Now turn to Jeremiah 7, and we’ll read about the 2nd time God ended worship.

Solomon’s Temple Destroyed – Jeremiah 7 and 27

Jer 7:1-8, 12-14 – This is the word that came to Jeremiah from the Lord: “Stand at the gate of the Lord’s house and there proclaim this message: “‘Hear the word of the Lord, all you people of Judah who come through these gates to worship the Lord. This is what the Lord Almighty, the God of Israel, says: Reform your ways and your actions, and I will let you live in this place… If you really change your ways and your actions and deal with each other justly, if you do not oppress the foreigner, the fatherless or the widow and do not shed innocent blood in this place, and if you do not follow other gods to your own harm, then I will let you live in this place

Twice we read, “then I will let you live in this place.” God gave them a city and a temple in which to meet him. But he can take that away when he wants to.

Jer 7:12, Jeremiah continues God’s words: Go now to the place in Shiloh where I [God] first made a dwelling for my Name, and see what I did to it because of the wickedness of my people Israel. [Shiloh was about 20 miles north of Jerusalem.] While you were doing all these things, declares the Lord, I spoke to you again and again, but you did not listen; I called you, but you did not answer. Therefore, what I did to Shiloh I will now do to the house that bears my Name, the temple you trust in, the place I gave to you and your ancestors.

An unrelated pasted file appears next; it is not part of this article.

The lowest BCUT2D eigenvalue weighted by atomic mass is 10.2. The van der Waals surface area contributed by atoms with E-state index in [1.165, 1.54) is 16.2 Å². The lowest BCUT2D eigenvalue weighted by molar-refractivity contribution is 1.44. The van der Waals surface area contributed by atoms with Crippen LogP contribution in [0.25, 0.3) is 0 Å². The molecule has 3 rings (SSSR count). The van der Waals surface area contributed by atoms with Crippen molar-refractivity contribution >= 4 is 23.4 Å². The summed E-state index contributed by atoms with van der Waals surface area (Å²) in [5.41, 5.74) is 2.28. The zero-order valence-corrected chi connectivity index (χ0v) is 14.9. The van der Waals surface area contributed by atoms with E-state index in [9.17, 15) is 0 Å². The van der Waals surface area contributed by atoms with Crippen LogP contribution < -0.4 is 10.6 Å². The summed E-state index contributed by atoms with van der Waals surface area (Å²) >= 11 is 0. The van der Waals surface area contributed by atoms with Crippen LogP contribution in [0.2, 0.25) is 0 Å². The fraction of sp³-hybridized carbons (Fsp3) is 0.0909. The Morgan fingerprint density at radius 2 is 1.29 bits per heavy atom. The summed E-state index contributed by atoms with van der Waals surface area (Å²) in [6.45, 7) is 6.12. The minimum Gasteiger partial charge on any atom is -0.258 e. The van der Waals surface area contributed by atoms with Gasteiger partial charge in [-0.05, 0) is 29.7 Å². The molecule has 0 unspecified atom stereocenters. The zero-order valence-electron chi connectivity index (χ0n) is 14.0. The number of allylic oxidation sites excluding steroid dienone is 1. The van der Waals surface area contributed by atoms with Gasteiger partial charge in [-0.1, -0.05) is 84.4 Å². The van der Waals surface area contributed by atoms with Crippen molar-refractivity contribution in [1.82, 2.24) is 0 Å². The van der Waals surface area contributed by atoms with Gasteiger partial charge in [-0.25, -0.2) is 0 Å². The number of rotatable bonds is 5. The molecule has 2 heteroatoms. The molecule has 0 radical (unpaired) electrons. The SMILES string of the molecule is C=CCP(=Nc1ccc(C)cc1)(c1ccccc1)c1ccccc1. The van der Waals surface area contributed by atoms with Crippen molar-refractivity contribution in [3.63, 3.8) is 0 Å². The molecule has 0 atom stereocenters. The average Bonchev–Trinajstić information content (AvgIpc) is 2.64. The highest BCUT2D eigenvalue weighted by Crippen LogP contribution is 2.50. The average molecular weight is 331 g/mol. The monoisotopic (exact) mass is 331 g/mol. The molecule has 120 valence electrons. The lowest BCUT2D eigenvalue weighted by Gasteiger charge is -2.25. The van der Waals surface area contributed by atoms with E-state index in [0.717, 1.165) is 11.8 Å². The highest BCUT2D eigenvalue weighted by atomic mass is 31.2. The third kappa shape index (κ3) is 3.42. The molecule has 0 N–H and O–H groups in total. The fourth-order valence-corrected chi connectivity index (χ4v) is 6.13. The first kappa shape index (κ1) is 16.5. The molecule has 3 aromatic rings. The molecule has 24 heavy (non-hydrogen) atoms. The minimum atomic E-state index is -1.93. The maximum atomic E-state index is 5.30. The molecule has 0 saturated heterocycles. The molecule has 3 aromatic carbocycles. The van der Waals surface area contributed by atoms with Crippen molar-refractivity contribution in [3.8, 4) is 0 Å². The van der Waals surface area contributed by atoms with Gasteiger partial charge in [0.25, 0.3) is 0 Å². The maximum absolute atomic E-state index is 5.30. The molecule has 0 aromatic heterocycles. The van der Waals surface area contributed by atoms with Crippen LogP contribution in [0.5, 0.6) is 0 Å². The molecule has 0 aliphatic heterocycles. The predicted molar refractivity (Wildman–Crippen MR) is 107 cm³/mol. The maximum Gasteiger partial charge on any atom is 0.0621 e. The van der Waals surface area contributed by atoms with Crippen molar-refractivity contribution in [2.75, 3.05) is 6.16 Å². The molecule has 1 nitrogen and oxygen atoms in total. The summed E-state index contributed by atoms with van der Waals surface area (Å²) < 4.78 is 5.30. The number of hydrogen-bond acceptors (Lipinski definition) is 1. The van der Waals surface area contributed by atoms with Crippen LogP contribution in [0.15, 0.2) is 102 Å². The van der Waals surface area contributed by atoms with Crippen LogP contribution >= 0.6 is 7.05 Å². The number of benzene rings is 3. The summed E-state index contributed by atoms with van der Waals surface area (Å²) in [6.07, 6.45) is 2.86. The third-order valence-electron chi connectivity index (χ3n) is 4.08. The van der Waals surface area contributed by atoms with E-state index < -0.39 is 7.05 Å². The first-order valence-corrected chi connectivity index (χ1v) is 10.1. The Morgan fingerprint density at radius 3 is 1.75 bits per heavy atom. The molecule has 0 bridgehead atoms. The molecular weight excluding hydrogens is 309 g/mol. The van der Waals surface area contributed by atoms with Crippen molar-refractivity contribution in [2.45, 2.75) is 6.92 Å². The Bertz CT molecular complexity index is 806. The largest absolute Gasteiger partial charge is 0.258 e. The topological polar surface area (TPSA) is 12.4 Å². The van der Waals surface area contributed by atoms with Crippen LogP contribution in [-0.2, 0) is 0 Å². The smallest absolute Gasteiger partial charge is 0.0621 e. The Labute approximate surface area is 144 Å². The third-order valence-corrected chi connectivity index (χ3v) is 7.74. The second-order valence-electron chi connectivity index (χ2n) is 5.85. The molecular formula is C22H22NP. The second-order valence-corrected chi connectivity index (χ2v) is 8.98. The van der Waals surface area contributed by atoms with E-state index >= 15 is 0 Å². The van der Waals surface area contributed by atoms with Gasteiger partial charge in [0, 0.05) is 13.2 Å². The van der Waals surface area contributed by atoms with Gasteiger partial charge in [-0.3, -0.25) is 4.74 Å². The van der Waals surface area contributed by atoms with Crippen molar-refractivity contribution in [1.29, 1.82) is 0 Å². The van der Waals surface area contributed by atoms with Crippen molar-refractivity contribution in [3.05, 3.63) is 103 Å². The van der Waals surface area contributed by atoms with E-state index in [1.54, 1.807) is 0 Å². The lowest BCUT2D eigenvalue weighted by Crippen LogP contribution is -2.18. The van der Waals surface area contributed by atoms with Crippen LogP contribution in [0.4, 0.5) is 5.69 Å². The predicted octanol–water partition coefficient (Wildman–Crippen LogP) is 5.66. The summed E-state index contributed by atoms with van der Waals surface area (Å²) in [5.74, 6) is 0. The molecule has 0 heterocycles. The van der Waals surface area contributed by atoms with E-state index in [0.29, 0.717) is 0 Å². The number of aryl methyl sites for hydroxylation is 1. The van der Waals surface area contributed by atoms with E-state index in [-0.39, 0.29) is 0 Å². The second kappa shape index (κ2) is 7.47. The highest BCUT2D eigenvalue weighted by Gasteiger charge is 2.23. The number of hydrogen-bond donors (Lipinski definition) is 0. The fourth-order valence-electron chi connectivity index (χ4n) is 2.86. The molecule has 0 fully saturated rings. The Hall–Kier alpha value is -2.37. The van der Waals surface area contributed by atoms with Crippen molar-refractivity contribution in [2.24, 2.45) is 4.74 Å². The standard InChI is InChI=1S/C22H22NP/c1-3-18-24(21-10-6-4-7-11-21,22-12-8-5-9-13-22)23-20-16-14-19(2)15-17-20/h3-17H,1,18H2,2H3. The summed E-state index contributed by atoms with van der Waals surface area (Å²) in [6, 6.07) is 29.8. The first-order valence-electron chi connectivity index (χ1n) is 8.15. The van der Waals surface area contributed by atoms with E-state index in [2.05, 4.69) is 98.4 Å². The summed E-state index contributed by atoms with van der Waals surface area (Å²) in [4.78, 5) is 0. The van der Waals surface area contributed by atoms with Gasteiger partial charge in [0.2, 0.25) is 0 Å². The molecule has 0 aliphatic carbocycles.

This is Jer 7. In Jer 26, Jeremiah tells us what happened after he preached that. The priests and the prophets and the people were furious with Jeremiah, and they wanted to execute him for blasphemy. In their minds, the priests and the prophets, to say that God himself would destroy Solomon’s temple in Jerusalem was like saying “I am God’s enemy.”

“You must die,” they said. The priests and prophets told the officials, “This man must be sentenced to death for speaking about God and the temple in this way.” And the officials said, “not so fast, maybe he’s right,” and so Jeremiah’s life was eventually spared, not by much. 

Understand that it was the Babylonians who were going to come and destroy the city and destroy the temple. Babylon was the huge superpower of the day: godless, arrogant, cruel, idolaters.

Let’s look at Jeremiah 27 as well. The burning question in Jerusalem was not, “how can we keep our temple.” No, the burning question was, “what are we going to do about the Babylonians?” Jer 27 tells us about an international planning conference in Jerusalem.

Judah and several other nations right around them got together to figure out how they might bind together to defend themselves against the coming Babylonians. How might they be stronger if they worked together against the Babylonians? That’s what they gathered to plan. God told Jeremiah to go speak at this international conference.